Social connector, advertising platform or the world’s largest surveillance tool? With the daily, undivided attention of a quarter of the world’s population, whatever you think of Facebook: good, bad or amoral, it’s not a philanthropic exercise, and as misuse allegations of members’ data unfold, how do we decide for ourselves what’s right?
At two billion, and rising, there are more active members on Facebook than all religious groups, bar Christianity, which it’s creeping up on fast*. “What would Jesus do?” had he a Facebook account, becomes an absorbing thought. And it’s a sobering one that, “Likes, shares, comments and friend requests are becoming the closest thing humanity has to a universal tongue.”* However, recent date misuse allegations mean that for many, our trust of Facebook and other social media is wearing thin. Is its purpose “To give people the power to build community and bring the world closer together.” Or, is its purpose to maximise stock value as a highly sophisticated advertising agency? Or both?!
Do we think Facebook is doing what’s right, or is it itself being duped by those seeking to “weaponise” data and the Facebook team has been caught napping? Is the trade-off between exchanging our human need for meaningful connection in return for targeted ads, acceptable? How do we begin to decide where we stand, or indeed what to do about it?
“Likes, shares, comments and friend requests are becoming the closest thing humanity has to a universal tongue.”
Christopher Ingraham, Washington Post
“It’s important to be able to work out the RIGHT way to use Facebook and other social media platforms to connect with other people. A knife can be used to prepare the food we eat – or it can be used to stab someone to death. Is it therefore the knife that’s good or bad, or is it about us and the way we use it?”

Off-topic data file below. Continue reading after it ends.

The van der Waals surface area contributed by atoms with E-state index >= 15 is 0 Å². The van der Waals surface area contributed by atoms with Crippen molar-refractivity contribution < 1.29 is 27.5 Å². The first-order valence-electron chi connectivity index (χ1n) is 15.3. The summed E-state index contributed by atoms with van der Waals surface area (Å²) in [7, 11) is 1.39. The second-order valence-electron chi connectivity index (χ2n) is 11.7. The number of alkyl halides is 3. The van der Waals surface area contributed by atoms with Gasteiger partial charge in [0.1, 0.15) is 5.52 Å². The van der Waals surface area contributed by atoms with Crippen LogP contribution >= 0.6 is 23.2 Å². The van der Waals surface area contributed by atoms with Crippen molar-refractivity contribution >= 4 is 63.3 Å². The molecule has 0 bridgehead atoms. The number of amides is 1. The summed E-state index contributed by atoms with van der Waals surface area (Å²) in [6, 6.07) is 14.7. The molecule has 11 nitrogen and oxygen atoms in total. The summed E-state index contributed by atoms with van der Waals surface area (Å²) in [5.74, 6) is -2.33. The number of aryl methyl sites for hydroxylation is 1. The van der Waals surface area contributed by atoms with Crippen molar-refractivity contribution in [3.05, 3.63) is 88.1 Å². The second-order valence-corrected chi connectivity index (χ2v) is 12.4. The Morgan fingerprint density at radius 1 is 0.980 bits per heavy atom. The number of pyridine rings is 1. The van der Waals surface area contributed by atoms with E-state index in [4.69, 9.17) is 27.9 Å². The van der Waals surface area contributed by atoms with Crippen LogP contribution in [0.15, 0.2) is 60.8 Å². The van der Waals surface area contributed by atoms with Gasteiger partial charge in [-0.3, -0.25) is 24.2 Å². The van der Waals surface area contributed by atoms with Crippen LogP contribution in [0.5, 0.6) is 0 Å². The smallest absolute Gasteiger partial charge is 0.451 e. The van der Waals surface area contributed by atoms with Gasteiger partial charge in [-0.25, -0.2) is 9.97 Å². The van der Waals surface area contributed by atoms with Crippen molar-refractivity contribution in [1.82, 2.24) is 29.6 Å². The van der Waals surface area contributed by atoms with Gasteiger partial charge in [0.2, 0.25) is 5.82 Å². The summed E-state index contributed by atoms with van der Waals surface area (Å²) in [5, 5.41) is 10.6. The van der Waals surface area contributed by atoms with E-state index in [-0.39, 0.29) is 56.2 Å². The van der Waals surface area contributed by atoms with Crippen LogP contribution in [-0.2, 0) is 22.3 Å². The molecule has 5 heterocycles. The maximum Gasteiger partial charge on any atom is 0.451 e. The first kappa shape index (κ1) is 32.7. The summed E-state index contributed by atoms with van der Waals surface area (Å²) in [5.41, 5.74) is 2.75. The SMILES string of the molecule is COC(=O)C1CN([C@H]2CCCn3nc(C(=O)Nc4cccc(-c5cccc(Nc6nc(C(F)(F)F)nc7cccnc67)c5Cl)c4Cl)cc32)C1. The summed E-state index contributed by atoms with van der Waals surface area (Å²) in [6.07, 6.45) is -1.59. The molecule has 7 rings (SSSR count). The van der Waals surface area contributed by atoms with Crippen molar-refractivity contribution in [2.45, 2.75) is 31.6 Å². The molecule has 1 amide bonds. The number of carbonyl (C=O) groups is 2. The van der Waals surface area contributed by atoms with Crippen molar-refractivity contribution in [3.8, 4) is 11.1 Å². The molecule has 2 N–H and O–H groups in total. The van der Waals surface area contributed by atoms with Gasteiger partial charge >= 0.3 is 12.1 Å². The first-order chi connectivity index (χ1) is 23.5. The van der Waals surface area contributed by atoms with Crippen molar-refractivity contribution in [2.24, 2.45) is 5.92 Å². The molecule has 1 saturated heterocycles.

When deciding what’s RIGHT there is a clear framework that we can apply.
Is Facebook adhering to the Rules around how they tell us we’ll be treated as members and how they’ll look after the information we exchange on their platform? Do you know exactly where your information is? The platform is free to join, so do you know the rules of the trade-off and are you happy with the exchange?
Is Facebook acting with Integrity? Thinking about moral values of honesty and trust. How are they conducting themselves and does it give us confidence in their decisions to be guardians of personal information? Is it about community or the highest bidder?
Who is Facebook Good for and who does it Harm? Is it good for us and our families, friends and wider society? How does this match against what Facebook feels is good for its own growth? How is Facebook affecting the lives of millions of people for better or worse? Is the information they hold used to harm others? Is their very platform a source of joy, betterment or unhappiness and isolation?
What’s the Truth? What is really going on? With the understanding of how our relationships, families, fears, celebrations, calamities and joys feed Facebook’s dominance and wealth creation, what else do we need to know?
Finally, in an interesting parallel with religion, as Facebook comes under fire for a breach of trust with its members, so faired the Catholic Church 500 years ago, as worshipers led by Luther rejected the sale of indulgences to buy salvation and kicked off the Reformation. Will Facebook devotees lose their appetite for life affirming ‘likes’ in the same way? And how will trust be bought back?
“It’s important to be able to work out the RIGHT way to use Facebook and other social media platforms to connect with other people. A knife can be used to prepare the food we eat – or it can be used to stab someone to death. Is it therefore the knife that’s good or bad, or is it about us and the way we use it?” Roger Steare.
* If Facebook were a religion it would be the second large in the world – Washington Post – Here>
* BBC: ‘Facebook revelations and the Reformation – The Long View’ Jonathan Freedland and guests compare the Facebook Cambridge Analytica data row with Luther’s rejection of Purgatory and a loss of trust in the Church in pre-Reformation Europe. Here>